This autofocus adapter gives your vintage manual glass some of that sweet, sweet Sony autofocus.
Once a niche market, lens adapters are now a must-have for your toolkit. From simple mount conversions to focal reducers, modern adapters can do everything. Internal NDs? You Bet. Converting smart connections between motorized lenses of different brands? Check. Autofocus for vintage lenses?
Wait, you can do that?
Thanks to Techart, a lens adapter manufacturer, creatives can use the autofocus features of their Sony, Fuji GFX, Nikon Z series, and even Hasselblad X1D with manual vintage glass. And they're not the only ones making this kind of tech.
But how? That feels like forbidden magic. Well, it gets better. Techart just released an updated version of its popular Leica-M to Sony E mount autofocus adapter. Scuttlebutt has it you can even use any SLR lens ever made. Let’s dive in to see how all of this works.
Tiny Motor, Big Belly
Techart released its first iteration of the Leica-M to Sony E mount autofocus adapter about five years ago. It was a chunky guy with a servo motor tucked into its underbelly that physically moved the entire lens to achieve focus.
While it delivered what it said on the tin, there were some quirks. This included wobbling, loose screws, and connection issues. Not to mention a battle with Fotodiox Pro over some possible IP infringement, as the latter's Pronto adapter looks awfully similar. You can read more about all that here.
More Motors, More Autofocus
After that adventure, Techart has now released Ver.2 of the Leica-M to Sony E mount autofocus. Not only is it smaller and without the belly to hide its motor, Techart claims it’s more accurate, faster, and can hold heavier lenses. It relies on Sony’s phase detection autofocus system to make all of the internals work, which moves an extender by 4.5mm to move the entire lens to achieve focus. This also works in AF-S and AF-C mode, as well as with eye and face detection.
Instead of a single motor, Ver.2 includes four radially positioned servo motors inside the adapter itself. With this additional support, creatives should see faster focus and compatibility with heavier lenses. Techart claims its adapter can focus lenses up to 500g. But this could be a theoretical limit.
According to users on this forum, Ver.1 of the adapter initially stated a max weight of 700g until it was changed to 300g. However, this is all hearsay. Even so, we still recommend you play it safe.
Compatibility-wise, the adapter is said to work with all the latest Sony camera models. This includes the Sony A7R IV, 7R, A1, A9II, A7C, A6600, and ZV-E10 to name a few. It also supports the in-camera 3-axis image stabilization, which is a nice feature to have in manual lenses. But, how it works on old-school glass remains to be seen.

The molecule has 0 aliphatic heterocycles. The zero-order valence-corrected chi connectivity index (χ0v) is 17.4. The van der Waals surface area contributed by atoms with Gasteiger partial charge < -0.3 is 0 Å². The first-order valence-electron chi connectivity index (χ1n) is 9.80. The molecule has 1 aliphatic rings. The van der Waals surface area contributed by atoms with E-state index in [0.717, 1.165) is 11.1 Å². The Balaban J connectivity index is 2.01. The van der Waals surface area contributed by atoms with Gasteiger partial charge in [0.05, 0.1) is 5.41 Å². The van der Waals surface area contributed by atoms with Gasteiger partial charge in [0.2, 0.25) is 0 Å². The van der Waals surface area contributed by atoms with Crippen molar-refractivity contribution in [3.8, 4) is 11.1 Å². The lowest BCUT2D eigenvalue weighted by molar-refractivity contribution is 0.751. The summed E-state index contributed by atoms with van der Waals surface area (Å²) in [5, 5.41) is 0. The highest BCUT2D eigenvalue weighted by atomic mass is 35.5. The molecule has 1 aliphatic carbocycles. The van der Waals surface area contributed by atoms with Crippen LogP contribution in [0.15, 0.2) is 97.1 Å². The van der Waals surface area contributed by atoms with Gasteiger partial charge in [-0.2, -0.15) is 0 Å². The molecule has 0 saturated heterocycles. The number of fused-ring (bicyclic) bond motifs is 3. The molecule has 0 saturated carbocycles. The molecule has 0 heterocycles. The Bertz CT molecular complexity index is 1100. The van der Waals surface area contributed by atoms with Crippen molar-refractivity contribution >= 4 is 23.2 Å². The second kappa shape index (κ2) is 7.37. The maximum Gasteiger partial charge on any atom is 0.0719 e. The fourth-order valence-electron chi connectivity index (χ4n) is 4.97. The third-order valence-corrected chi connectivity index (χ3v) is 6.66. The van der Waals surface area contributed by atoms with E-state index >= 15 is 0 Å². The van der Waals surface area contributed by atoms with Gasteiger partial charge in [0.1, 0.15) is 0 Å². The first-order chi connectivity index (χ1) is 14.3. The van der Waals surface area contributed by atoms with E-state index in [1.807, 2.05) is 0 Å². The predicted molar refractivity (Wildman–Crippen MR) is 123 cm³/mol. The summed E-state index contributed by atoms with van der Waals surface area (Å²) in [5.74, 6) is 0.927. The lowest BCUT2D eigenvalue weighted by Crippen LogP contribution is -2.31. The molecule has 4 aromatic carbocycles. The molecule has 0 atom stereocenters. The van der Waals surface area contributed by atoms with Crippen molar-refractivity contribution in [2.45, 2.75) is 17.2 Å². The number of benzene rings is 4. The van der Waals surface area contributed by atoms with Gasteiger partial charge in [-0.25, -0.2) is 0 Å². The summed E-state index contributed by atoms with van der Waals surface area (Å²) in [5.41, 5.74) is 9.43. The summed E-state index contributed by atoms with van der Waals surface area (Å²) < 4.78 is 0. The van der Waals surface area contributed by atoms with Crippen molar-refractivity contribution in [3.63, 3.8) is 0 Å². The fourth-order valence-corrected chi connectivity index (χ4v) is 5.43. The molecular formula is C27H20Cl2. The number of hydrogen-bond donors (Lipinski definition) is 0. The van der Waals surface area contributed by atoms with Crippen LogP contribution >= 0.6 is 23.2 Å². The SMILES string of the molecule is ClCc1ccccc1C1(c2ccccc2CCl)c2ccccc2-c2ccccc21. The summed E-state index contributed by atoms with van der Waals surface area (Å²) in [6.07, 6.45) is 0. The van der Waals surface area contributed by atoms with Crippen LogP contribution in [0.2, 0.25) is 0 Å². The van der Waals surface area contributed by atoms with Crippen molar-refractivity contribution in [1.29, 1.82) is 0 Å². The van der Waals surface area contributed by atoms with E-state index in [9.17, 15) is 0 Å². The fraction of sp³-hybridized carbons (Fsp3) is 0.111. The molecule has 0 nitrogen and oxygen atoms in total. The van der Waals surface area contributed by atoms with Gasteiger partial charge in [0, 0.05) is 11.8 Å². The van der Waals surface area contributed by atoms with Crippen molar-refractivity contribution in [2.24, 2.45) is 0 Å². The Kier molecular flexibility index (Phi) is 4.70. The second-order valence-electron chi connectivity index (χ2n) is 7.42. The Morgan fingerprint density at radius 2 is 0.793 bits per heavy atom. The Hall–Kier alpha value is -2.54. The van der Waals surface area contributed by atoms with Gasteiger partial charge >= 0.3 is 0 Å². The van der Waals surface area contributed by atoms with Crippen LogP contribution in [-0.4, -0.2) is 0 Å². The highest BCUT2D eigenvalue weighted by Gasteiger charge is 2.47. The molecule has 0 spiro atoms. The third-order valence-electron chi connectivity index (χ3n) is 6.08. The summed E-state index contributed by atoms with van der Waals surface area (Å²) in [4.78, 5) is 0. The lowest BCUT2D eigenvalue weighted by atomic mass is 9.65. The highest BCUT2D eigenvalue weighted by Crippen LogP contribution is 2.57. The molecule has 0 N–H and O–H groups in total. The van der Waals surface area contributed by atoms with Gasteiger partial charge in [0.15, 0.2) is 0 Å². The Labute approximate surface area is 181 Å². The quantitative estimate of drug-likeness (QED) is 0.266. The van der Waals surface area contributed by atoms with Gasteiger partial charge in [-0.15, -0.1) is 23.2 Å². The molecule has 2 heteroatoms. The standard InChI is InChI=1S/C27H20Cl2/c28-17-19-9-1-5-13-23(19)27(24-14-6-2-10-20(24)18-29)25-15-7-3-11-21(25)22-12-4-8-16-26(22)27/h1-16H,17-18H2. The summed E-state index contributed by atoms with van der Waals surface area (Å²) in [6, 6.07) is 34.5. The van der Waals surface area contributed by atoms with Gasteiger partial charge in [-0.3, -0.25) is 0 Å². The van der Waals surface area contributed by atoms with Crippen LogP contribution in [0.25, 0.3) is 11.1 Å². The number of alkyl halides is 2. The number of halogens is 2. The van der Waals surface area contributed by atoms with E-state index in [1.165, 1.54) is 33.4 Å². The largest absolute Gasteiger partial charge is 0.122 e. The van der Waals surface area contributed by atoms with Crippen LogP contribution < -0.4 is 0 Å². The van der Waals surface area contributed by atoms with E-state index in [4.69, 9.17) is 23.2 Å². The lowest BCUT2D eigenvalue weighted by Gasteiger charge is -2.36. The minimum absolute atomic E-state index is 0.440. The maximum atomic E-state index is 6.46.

The coolest thing, though? If you can adapt a lens to the Leica M-mount, Techart claims that those lenses will also be supported. And because the M-mount flange distance is super short, you can pretty much adapt any SLR-style lens.
Old Nikon glass? Yup. How about some Canon FDs? Just as long as they meet the weight requirements, they should work without any issues. I don’t know about you, but I’d love to give my old Nikon 50mm E-series some autofocus.
The Elephant in the Room
As cool as this adapter is, it's not a magic bullet. It will never be as good as a dedicated autofocus lens with internal motors. Techart even says so on its site. This is because dedicated AF glass just moves a few elements inside the lens, while the Techart autofocus adapter moves the entire lens. So you’re never going to get the same performance. It’s just physics.
Also, Techart states that it doesn’t get support from Sony to make its firmware. Everything the adapter maker develops is reverse engineered. While its team says they’ll keep studying the protocols of the cameras they support to improve performance, the timetable for updates is all over the place. This ranges from overnight to never gonna happen. But let me wax poetic for a moment.
Vintage vs. Modern
Modern lenses are great. Even the cheaper ones from the likes of Voigtländer, IRIX, and Meike can hold their own against lenses double their price. But when it comes to vintage glass, modern lenses just can’t reproduce the look of something that’s been weathered by time.
Even if you get two copies of the same vintage lens, they will produce slightly different images. While those differences may be imperceptible, in the right hands, those lenses can produce incredible images.
Sometimes, you just need that vintage aesthetic. Now imagine if your Sony camera can give those lenses autofocus capabilities. For solo shooters, that's a massive leg up, especially if they already have a bag of old glass just lying around.